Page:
Steve Bannon should get 6-month sentence, Justice Dept. says

WASHINGTON — The Justice Department on Monday said Steve Bannon should serve six months in jail and pay a $200,000 fine for defying a subpoena from Congress of the House of Representatives investigating the Jan. 6 riot in the US Capitol.

Former President Donald Trump’s longtime ally, convicted last summer, was set to face a hefty sentence for “employing a malicious strategy of defiance and contempt” and publicly disparaging the committee itself and undermining efforts to get to the bottom of the violent attack and prevent something like this from happening again, the federal prosecutors wrote. He had not yet submitted any documents or answered any questions, it said.

“The rioters who overran the Capitol on Jan. 6 didn’t just attack a building — they attacked the rule of law that this country is built on and sustained,” federal prosecutors wrote in court documents. “By disobeying the Select Committee’s subpoena and its authority, the Defendant compounded this attack.”

The Justice Department’s statement comes after the committee took the extraordinary step last week to subpoena Trump himself, something panel members said was necessary to get the full story of what happened during and before last year’s attack . It’s unclear how Trump will respond to the subpoena. Refusing to comply could open up a similar avenue in court – although to contempt a former president would be an unprecedented and lengthy process.

Bannon’s lawyers, meanwhile, deny he acted in bad faith. They’re asking for parole, though his two contempt convictions each face at least a month behind bars. They are also asking for the sentence to be stayed pending an appeal.

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“Imposing a custodial sentence in the circumstances of Mr. Bannon’s case would run counter to the fundamental constitutional principles of individualized sentencing and proportionality of sentencing,” the defense attorneys wrote.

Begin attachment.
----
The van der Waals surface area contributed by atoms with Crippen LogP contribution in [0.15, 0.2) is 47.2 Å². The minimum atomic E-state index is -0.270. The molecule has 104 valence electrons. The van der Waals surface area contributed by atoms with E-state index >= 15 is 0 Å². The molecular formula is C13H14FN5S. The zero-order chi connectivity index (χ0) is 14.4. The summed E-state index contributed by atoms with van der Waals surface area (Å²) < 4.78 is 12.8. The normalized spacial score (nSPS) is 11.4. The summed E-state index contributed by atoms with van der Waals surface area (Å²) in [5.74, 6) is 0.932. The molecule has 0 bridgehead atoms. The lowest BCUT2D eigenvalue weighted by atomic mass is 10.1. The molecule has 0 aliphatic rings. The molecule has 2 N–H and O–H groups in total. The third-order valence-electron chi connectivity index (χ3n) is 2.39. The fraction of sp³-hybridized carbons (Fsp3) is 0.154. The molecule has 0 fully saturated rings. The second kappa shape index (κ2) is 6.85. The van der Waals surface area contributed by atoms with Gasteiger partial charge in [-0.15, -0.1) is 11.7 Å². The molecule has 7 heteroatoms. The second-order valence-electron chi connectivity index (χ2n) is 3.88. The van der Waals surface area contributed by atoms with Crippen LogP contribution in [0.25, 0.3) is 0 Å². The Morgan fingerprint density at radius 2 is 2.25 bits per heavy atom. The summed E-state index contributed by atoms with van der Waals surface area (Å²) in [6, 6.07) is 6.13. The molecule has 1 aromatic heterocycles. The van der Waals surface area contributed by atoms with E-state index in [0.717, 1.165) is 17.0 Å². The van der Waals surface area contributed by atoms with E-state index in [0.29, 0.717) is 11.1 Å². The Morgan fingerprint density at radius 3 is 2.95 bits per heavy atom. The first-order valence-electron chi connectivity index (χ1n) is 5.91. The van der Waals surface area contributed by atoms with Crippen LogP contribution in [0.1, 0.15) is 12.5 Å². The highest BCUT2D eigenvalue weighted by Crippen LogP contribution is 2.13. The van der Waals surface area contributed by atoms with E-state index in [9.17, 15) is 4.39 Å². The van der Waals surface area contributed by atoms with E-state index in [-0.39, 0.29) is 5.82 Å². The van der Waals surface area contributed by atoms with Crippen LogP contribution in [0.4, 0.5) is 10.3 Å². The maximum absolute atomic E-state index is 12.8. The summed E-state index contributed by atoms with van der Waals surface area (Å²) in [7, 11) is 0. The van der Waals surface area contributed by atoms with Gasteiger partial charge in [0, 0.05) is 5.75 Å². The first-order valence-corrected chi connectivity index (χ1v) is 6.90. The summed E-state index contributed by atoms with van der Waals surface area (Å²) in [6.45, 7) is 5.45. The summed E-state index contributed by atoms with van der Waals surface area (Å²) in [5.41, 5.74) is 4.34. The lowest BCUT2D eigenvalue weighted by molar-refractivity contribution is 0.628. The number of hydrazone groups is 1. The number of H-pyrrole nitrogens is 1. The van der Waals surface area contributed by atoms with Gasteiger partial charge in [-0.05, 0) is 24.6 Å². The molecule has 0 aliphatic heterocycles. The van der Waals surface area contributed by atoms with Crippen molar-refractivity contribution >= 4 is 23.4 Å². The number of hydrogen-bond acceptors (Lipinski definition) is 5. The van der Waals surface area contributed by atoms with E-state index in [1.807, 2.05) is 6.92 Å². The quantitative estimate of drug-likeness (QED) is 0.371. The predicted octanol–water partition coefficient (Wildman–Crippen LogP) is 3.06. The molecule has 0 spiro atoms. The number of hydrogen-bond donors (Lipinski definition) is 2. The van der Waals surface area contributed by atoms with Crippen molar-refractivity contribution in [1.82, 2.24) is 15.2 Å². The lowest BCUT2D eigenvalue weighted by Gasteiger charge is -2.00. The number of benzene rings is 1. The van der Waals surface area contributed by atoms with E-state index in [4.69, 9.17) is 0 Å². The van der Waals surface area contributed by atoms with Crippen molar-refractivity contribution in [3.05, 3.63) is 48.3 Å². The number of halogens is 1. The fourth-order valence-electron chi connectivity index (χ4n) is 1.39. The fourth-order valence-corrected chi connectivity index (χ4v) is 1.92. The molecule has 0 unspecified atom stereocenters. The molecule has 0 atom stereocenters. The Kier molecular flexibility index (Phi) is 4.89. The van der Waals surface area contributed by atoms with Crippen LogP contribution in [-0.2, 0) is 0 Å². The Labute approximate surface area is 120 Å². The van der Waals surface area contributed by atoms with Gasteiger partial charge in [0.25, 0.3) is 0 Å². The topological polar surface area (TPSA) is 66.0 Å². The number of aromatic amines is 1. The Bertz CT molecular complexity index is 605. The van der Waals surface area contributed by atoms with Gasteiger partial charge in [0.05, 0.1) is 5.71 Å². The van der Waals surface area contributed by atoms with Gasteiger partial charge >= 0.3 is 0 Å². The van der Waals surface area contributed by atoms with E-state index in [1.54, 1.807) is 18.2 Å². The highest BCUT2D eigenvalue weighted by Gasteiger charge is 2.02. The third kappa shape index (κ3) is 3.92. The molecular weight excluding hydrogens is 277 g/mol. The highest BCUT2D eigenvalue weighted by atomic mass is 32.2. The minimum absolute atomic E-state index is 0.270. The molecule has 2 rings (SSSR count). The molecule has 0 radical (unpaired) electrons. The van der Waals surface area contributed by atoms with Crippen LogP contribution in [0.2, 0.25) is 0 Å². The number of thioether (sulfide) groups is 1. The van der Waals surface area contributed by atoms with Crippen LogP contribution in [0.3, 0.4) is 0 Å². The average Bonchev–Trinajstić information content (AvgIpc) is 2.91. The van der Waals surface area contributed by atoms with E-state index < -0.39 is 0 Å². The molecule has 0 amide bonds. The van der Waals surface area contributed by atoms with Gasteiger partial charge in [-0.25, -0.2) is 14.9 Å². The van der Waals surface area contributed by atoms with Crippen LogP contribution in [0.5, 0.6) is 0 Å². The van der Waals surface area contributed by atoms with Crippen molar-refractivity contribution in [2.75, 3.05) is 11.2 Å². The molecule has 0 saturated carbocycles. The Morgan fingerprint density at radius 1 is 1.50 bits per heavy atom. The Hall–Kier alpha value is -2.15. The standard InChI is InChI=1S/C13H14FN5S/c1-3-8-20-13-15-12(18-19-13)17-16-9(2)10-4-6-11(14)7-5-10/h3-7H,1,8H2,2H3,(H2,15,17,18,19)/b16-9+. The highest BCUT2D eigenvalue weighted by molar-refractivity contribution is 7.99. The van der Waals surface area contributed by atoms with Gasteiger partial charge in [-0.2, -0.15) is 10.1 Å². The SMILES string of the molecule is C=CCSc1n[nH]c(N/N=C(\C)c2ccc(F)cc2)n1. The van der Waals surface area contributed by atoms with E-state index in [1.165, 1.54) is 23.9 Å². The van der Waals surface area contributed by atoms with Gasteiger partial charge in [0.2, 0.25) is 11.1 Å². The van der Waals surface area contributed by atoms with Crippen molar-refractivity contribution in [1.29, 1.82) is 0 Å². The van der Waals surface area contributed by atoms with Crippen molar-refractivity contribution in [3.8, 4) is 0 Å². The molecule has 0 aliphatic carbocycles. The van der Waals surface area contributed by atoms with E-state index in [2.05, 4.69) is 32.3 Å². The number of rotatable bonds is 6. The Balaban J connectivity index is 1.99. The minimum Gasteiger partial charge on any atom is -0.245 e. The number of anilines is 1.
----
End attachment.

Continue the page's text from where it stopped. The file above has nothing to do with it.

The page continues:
Bannon is scheduled to be sentenced Friday on two counts of contempt of Congress: one of refusing to participate in testimony and the other of refusing to produce documents. The committee had asked for Bannon’s testimony about his involvement in Trump’s efforts to overthrow the 2020 presidential election.

The former Trump adviser was convicted in July after a four-day jury trial. Outside the courthouse, he likened the trial to a battle and said, “We’re not going to lose this war,” then called the committee members “gutless.” His lawyers admitted on Monday that he had “strong political views”.

Bannon, 68, initially argued that his testimony was protected by Trump’s claim to executive privilege, but the House committee was skeptical because the adviser had been fired from the White House in 2017 and was therefore a private citizen when he dealt with the then government advised. President before the uprising.

Trump’s own attorney told Bannon’s attorney in October 2021 he didn’t believe there was immunity for him and the former president hadn’t told him to resist the subpoena, according to Monday’s sentencing memo.

However, Bannon argues that Trump objected to executive privileges for himself, which is why his former adviser wanted an attorney for the ex-president to be present at every testimony. The committee wouldn’t allow it, so Bannon’s attorney argued that the subpoena was invalid.

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Many other former White House staffers have only testified with their own attorney.

Bannon’s attorneys argued during his trial that he was not actually refusing to cooperate, that the deadlines were “in flux”. They pointed out that shortly before the trial began — after Trump waived his objection — Bannon changed course and offered to testify before the committee.

But that offer came with conditions, federal prosecutors wrote, including dropping the criminal case against him. When it became clear that this was out of the question, the possibility of cooperation faded, according to the court documents.

Federal prosecutors are also asking for the maximum fine, saying Bannon refused to cooperate on routine questions about his finances and said he could pay whatever the court ordered.

He also belittled the committee in press conferences and on his War Room podcast in “exaggerated and sometimes violent” language, prosecutors wrote.

“The defendant’s testimony proves that his disregard was not intended to protect executive branch privileges or the Constitution, but was intended to undermine the committee’s efforts to investigate a historic attack on the government,” federal prosecutors said in court documents.


Associated Press writer Mary Clare Jalonick contributed to this report.